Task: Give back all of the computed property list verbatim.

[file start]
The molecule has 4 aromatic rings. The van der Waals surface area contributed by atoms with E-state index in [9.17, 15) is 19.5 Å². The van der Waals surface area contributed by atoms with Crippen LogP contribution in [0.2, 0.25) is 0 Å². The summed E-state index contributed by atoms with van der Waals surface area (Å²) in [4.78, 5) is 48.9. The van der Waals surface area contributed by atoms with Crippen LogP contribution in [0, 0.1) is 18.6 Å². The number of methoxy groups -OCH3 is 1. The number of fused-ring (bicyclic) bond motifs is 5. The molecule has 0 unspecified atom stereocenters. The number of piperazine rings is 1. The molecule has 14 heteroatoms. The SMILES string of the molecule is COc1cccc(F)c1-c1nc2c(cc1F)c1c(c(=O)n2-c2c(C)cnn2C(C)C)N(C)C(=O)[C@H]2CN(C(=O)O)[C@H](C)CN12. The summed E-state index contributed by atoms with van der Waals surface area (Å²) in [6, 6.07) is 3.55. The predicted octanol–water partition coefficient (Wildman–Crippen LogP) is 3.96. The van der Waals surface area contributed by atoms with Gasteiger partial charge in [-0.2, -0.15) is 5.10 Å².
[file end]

The molecule has 4 aromatic rings. The van der Waals surface area contributed by atoms with E-state index in [9.17, 15) is 19.5 Å². The van der Waals surface area contributed by atoms with Crippen LogP contribution in [0.2, 0.25) is 0 Å². The summed E-state index contributed by atoms with van der Waals surface area (Å²) in [4.78, 5) is 48.9. The van der Waals surface area contributed by atoms with Crippen LogP contribution in [0, 0.1) is 18.6 Å². The number of methoxy groups -OCH3 is 1. The number of fused-ring (bicyclic) bond motifs is 5. The molecule has 0 unspecified atom stereocenters. The number of piperazine rings is 1. The molecule has 14 heteroatoms. The SMILES string of the molecule is COc1cccc(F)c1-c1nc2c(cc1F)c1c(c(=O)n2-c2c(C)cnn2C(C)C)N(C)C(=O)[C@H]2CN(C(=O)O)[C@H](C)CN12. The summed E-state index contributed by atoms with van der Waals surface area (Å²) in [6, 6.07) is 3.55. The predicted octanol–water partition coefficient (Wildman–Crippen LogP) is 3.96. The van der Waals surface area contributed by atoms with Gasteiger partial charge in [-0.2, -0.15) is 5.10 Å².